MILLIE VON PLATTEN
MILLIE VON PLATEN
When someone is about to enter a public office, it is essential that we consider the implications that their new position of power will have for communities far beyond the insulated spheres of places like Washington D.C.
Brett Kavanaugh’s nomination to the Supreme Court, and the two sickening sexual assault allegations that have accompanied it have many troubling — but unsurprising — systemic similarities to Middlebury as an institution. These similarities must be addressed.
Kavanaugh grew up in Washington D.C. and attended Georgetown Preparatory School in North Bethesda, MD. Earlier this month, Dr. Christine Blasey Ford, who attended Holton-Arms — the all-girls sister school to Georgetown Prep — accused Kavanaugh of assaulting her at a party while they were both in high school.
Then, this Monday, another former classmate of Kavanaugh’s came forward: Deborah Ramirez, who was a student at Yale University with Kavanaugh, spoke at length in a New Yorker piece about how Kavanaugh had sexually assaulted her at a college party.
The allegations brought forward by Blasey Ford and Ramirez bear striking resemblances to those of many Middlebury students.
The party culture at Georgetown Prep, which, according to recent accounts provided by Kavanaugh’s former classmates, bred a culture of binge drinking, hypermasculinity and abuse, closely resembles that of Middlebury.
Reports at the college in years past of “Predator and Prey”- themed parties exemplify a party scene that perpetuates rape culture. Older students often warn first-year women of the dangers of Atwater parties. They encourage them to attend parties in big groups and to avoid drinking from cups that are not their own. This should not have to be the case. These trends are not unique to Middlebury, but they are unmistakably part of our culture.
When a national moment bears so many similarities to the community we inhabit, it is imperative that we use it as an opportunity for self-reflection and growth.
Kavanaugh’s defenders have asked whether he deserves to be held accountable for something he did 30 years ago, while under the influence of alcohol and during his teen years — a time when “boys will be boys,” when young men aren’t quite adults yet and, apparently, are allowed to escape the consequences of causing the lasting pain that sexual assault inflicts. In a tweet, President Trump questioned why Blasey Ford had waited so many years to come forward.
To voice these arguments is to delegitimize the longevity and intensity of the pain that survivors of sexual assault — whether at Middlebury in 2018 or Maryland and Connecticut in the 1980s —feel years later.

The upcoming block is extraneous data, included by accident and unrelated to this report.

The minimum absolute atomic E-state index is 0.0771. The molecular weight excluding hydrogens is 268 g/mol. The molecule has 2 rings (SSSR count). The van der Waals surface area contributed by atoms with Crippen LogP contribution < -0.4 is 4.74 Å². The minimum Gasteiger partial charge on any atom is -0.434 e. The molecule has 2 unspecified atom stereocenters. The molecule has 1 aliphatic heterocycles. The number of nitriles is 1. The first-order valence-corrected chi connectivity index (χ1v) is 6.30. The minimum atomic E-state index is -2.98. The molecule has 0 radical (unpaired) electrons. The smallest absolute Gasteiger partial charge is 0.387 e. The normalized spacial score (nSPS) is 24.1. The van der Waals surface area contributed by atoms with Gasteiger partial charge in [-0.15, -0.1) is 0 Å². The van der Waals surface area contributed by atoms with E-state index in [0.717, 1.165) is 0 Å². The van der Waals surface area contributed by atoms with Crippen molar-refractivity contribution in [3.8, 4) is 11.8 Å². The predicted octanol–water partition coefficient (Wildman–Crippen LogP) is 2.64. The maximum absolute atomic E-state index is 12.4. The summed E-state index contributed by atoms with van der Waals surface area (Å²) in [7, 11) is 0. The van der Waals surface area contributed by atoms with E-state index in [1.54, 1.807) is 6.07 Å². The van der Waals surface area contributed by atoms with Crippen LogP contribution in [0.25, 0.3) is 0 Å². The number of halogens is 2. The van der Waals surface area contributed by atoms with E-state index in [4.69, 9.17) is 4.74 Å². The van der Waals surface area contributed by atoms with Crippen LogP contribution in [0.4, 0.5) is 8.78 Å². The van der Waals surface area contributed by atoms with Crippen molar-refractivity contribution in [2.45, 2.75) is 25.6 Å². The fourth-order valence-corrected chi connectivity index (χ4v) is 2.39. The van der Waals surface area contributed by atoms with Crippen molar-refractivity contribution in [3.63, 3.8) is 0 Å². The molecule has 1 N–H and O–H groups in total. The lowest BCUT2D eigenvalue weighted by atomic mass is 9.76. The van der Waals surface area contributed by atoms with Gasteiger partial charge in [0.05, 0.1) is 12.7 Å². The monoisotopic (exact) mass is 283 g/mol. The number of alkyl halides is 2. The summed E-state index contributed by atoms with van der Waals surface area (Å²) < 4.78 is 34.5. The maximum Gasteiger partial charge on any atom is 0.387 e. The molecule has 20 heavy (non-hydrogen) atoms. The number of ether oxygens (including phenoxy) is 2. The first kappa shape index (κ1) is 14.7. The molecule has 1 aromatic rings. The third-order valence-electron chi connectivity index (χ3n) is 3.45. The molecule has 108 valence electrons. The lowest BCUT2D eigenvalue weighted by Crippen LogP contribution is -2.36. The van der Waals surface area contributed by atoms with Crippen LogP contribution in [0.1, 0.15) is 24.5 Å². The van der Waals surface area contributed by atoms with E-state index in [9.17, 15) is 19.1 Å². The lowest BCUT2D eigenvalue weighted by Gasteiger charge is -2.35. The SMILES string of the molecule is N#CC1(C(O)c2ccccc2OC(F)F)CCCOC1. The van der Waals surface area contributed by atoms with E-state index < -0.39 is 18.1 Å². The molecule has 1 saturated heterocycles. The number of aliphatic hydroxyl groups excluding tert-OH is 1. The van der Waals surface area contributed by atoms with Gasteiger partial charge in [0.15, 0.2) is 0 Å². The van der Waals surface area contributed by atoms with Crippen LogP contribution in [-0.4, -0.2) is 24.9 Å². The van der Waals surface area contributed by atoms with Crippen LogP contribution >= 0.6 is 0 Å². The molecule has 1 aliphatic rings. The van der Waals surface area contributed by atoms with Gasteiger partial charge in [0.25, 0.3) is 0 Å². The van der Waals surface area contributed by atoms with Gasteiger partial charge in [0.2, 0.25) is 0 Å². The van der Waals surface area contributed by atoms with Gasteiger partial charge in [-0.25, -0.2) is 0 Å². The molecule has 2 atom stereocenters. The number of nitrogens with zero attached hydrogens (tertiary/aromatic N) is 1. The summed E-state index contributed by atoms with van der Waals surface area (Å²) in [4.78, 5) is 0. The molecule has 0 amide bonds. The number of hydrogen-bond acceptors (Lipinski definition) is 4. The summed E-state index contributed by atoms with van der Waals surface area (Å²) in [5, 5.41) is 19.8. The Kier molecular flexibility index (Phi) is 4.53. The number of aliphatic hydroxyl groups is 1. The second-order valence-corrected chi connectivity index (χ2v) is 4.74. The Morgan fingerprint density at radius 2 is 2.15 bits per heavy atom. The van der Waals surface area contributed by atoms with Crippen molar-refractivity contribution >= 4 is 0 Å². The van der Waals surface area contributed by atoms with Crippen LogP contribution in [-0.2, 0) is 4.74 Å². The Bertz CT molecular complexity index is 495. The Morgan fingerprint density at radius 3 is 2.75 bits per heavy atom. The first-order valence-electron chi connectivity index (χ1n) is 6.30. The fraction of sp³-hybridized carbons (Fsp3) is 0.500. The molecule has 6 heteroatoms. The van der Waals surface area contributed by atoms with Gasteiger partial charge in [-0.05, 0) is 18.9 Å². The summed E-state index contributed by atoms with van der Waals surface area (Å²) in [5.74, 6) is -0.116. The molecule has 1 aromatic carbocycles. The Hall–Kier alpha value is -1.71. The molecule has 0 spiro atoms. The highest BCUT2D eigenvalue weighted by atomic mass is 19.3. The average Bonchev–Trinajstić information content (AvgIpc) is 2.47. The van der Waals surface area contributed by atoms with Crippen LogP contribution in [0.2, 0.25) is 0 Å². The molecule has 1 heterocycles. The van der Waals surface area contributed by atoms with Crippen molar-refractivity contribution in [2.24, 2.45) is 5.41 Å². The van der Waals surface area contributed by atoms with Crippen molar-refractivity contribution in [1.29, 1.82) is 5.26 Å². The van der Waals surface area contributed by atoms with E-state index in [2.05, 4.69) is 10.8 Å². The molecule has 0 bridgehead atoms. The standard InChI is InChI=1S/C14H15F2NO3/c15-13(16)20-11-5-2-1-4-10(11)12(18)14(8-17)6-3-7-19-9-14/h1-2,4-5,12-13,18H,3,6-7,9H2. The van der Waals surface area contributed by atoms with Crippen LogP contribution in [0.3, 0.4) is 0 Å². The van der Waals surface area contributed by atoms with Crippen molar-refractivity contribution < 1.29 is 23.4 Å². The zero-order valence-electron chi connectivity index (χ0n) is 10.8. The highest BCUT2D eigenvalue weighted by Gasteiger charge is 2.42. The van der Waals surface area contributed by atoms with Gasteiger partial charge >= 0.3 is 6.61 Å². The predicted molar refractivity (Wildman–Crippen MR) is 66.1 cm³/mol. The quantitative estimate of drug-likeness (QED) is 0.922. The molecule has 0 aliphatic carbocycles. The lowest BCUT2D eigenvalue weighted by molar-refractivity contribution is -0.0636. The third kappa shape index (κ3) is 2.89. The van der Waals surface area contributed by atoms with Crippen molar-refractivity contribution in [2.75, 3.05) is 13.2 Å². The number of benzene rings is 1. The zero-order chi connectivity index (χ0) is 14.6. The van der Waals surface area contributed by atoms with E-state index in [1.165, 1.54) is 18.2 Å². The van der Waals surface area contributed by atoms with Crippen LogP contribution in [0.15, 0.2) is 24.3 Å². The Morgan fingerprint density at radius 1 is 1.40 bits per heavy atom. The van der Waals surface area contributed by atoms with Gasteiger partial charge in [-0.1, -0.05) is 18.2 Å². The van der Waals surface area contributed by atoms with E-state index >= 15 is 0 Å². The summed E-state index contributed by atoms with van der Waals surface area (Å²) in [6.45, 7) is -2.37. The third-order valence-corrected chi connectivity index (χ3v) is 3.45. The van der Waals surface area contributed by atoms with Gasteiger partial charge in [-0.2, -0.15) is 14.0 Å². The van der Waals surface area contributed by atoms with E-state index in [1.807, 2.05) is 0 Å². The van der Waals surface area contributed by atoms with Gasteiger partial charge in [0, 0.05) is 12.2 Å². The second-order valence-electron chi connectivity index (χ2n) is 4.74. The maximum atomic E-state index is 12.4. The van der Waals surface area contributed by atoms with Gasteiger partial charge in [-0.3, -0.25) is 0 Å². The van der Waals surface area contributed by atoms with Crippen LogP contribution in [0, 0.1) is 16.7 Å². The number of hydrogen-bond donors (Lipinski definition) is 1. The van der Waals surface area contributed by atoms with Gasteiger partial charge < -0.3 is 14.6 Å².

And if there’s ever a point at which something you did 30 years ago should be placed under the microscope of public scrutiny, it is when you are about to be appointed to a lifetime position on the Supreme Court of the United States.
Another common trend in media coverage of Kavanaugh’s nomination is the discrediting of the experiences relayed by Dr. Blasey Ford and Ramirez.
“New Yorker hit piece on Kavanaugh is not journalism, it’s a bizarre political stage show,” read a Fox News opinion headline Monday, the day after Ramirez’s story was published in The New Yorker.
And sadly, but, again, unsurprisingly, discrediting and delegitimizing the struggle of survivors, rather than supporting them, is a pattern that is all too common at Middlebury.
Last December, a Middlebury student posted a list of men on campus who had been identified by other students as sexual assailants. Discussion of “The List” centered around defending the innocence of the accused instead of attempting to understand why individuals on campus feel so trapped that they turned to a public Facebook post for support.
In recent years, Middlebury has no doubt made progress in improving recognition and support for sexual assault survivors.
Attendance of the “It Happens Here” event, during which survivors detail their experiences of sexual assault on campus, has improved significantly in the past two years. The last event reached full capacity; people were turned down at the door.
Programs like Green Dot on campus have also provided survivors with more support and have been proven to increase reporting of assault.
But despite these steps, if a Facebook post appears to be survivors’ best option, we are failing survivors of sexual assault miserably.
Sexual assaults on college campuses in the United States are reported only around 12 percent of the time, according to a 2015 study by the Washington Post. Survivors need more support.
Institutions — whether the public courts of the United States in which Kavanaugh has made his living, Washington D.C. as a whole or Middlebury College — are bad at acknowledging their own flaws. In order for Middlebury, Washington or the United States to provide survivors the support they deserve and hold assailants accountable, we must acknowledge the stories of survivors as infinitely more important than covering cracks in the institutions that have historically silenced them.